Tuesday, June 20, 2017

Beaded Branch Abacus by Judi Kauffman for The Queen’s Ink

I thought I’d go in a different direction for this week’s project. It has undertones of mixed media, and I think my high school math teacher would be pleased with what I designed…An abacus!

I found a photo with a quick online search to use as a reference and made an abacus with glass beads, wire, and a branch. It’s a real (functional) abacus that can be used when it’s flat on a table, but it turns into something that’s decorative and sculptural when it’s hanging. It’ll be interesting to see if anyone recognizes it as an abacus without my giving away the secret…

This project is a good way to use up a lot of beads. It looks great when it’s hanging in a window with light streaming through. And it is super easy and lots of fun to make.

Instead of a step-by-step tutorial, I’m providing only the idea and a few photos. No two people have the same collection of beads, branches are all different – so make it your own way and in a color combination that pleases your eye.

Other Options:
  • Use a painted dowel instead of a branch and stick with a more structured look.
  • Use clay beads instead of glass.
  • Instead of a wall hanging, use memory wire for the top and bottom rows, regular wire in between, and use same-size beads to create a wearable abacus bracelet. (When you wear it you can use it as a tip calculator. I made one with faux pearls and it’s a conversation starter – kids LOVE it…)


  • Gather some beads, making sure that the wire you’ve chosen will easily fit through the holes.
  • Plan the abacus on a kitchen towel so the beads won’t roll around.
  • Rearrange until you’re happy with the way things look.
  • Have fun!

Monday, June 12, 2017

Make New Friends, but Keep the Old! - By Judi Kauffman for The Queen’s Ink

Back in around 2000, my friend, New Mexico artist Jo Rango and I designed rubber stamps for Red Castle, Inc. Her quirky creatures and unique frames were among my favorite stamps, then and now.

Fast forward to 2017. These days many of my newest favorite stamps are from RubberMoon (Kae Pea and other artists), Lynne Perrella, Dyan Reaveley, and the late Laurel Burch – all of the stamps among my ‘finds’ at The Queen’s Ink!

I thought it would be fun to host a ‘mixer’ and introduce the friends from my past to my newest acquaintances (call me the ‘match.com of rubber stamps’!) The dance was a success. They got along, just as I’d envisioned. There will be many second and third dates and it looks like there could even be a couple of weddings on the horizon…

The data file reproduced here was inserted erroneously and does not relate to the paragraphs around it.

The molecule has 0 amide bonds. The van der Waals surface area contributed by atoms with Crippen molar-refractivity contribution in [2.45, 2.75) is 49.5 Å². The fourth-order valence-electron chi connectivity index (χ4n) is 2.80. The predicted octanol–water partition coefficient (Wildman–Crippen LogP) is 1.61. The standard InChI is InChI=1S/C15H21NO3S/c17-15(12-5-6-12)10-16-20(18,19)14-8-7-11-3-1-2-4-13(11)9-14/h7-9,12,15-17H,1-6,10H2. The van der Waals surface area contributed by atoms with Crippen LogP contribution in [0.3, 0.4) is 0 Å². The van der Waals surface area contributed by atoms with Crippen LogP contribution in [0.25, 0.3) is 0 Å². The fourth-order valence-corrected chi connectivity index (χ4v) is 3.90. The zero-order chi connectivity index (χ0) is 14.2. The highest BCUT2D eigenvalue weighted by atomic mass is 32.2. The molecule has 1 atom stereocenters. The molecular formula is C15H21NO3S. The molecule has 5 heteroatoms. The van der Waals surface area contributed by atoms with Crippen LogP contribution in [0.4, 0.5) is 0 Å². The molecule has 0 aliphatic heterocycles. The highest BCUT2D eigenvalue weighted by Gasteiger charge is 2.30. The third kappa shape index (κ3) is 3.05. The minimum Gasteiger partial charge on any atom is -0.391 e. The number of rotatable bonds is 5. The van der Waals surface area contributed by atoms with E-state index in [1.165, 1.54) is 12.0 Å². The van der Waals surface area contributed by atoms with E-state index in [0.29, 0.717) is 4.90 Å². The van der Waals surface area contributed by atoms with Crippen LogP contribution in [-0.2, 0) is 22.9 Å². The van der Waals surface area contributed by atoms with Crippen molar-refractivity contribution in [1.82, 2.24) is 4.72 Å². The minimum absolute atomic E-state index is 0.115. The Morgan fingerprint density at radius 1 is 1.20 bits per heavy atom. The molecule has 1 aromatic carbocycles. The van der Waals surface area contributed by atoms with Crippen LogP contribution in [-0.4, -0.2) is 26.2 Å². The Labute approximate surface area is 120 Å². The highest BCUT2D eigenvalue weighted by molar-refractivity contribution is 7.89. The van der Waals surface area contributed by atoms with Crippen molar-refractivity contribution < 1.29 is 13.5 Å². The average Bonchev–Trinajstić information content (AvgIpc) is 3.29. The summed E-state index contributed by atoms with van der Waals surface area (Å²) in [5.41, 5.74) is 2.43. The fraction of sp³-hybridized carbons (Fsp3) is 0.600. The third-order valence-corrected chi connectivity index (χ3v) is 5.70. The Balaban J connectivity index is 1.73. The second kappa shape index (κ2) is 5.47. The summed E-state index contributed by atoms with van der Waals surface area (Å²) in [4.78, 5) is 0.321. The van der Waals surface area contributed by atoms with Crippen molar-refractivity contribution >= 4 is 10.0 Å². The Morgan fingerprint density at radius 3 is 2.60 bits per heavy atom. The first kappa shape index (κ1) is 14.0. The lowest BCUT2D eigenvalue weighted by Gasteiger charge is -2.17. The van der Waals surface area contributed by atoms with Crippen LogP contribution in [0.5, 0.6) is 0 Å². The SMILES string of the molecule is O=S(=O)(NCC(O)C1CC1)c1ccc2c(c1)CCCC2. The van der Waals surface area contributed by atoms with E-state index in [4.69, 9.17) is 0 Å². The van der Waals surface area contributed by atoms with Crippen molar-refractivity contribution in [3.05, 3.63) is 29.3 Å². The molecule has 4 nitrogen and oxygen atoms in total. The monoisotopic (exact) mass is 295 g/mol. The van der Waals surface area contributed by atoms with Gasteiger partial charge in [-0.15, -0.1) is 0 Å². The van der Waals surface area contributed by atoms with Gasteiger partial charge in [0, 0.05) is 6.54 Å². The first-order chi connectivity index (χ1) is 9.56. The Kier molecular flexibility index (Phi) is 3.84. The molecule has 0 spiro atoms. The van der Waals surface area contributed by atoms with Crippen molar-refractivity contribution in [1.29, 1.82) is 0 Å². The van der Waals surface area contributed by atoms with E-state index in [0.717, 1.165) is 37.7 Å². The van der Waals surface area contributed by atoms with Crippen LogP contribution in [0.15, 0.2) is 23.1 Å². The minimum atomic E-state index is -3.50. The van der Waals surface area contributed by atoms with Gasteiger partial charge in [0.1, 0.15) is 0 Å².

It turned into a very long evening, resulting in a batch of hanging ornaments and simple greeting cards, the kind of projects that are fast, easy, and perfect for coloring on-the-go. Some of the stamps were shy (that's a good way of saying that there was a bit of masking needed here and there). Instead of drinks and snacks, I served up markers, pens and colored pencils.

Mission accomplished!


Introduce some of YOUR oldest stamps to some of your newest. Get silly (or choose pretty stamps and head for elegant instead). Mix in quirky sentiments (or go for ‘happy birthday’ and other traditional greetings).
 The key is to come up with unexpected juxtapositions that please your eye and make you smile! And then MAIL them to far-flung friends and family, or HAND-DELIVER to neighbors, colleagues, and the folks you live with.

For my projects, the frames are all by Jo (from a sheet called Rango Dragonflies and Friends, just in case you can find it on eBay). The scene with birds, worm and tree in the first ornament shown at the start of this tutorial was done with one of her stamps shown in its original frame. Everything else is from the artists previously mentioned.
Do you have stamps with simple frames? Ornate ones? Stencils, perhaps, or dies that cut frames and borders? Because Jo’s stamps are no longer available, you’ll need to make substitutions. RubberMoon has lots of options. You could draw your own, do some cut-and-paste collage, or create frames with stamps that were not originally intended as frames but that can be combined to make them (like RubberMoon Stampstracts).

Head on over to the web store if you want to shop right now or sign up for classes, and be sure to come by the store to check out what’s new and visit in person. There’s ALWAYS something new!

  • Rubber stamps from RubberMoon, Laurel Burch (Stampendous), Lynne Perrella (PaperArtsy), Dyan Reaveley (Ranger)
  • Coloring medium of choice (Winsor & Newton ProMarkers, Sakura Gelly Roll Medium in White)
  • Inkpad in dark color of choice
  • Cardstock
  • Fine metallic braid, chenille needle 

Monday, June 5, 2017

Finding Inspiration: Carla Sonheim - by Judi Kauffman for The Queen’s Ink

I hope that during five decades of teaching art I’ve been a source of inspiration for my students. Helping others gain skills and confidence in their creativity is my goal and mission. But where do I turn for inspiration? Good question (and one I’ve been asked many times over the years). I turn to the work of other artists and designers as well as to the crayon drawings of children. I look at my surroundings, finding ideas in the colors, shapes and patterns provided by nature as well as manmade objects. I try to be a sponge, absorbing odd bits of information through my eyes and hands.

By a stroke of good fortune, I was hired by several magazines to write profiles about artists and designers. During the two decades when this was part of my day job, I got to interview a wide variety of people. Carla Sonheim was one of them, and even though we haven’t met in person we’ve stayed in good touch. Right from the start she’s been a constant source of inspiration. I follow her blog. I have been her student, taking several online classes, and we’ve exchanged ‘real (snail)’ mail, too.

Once a month Carla posts a photo of a sidewalk crack on her blog and challenges the rest of us to find something in the lines that we can use for a drawing. Most of the time I print the photo and then use tracing paper for my drawings. For some reason, this time I decided to draw right on top of the gray-scale printout.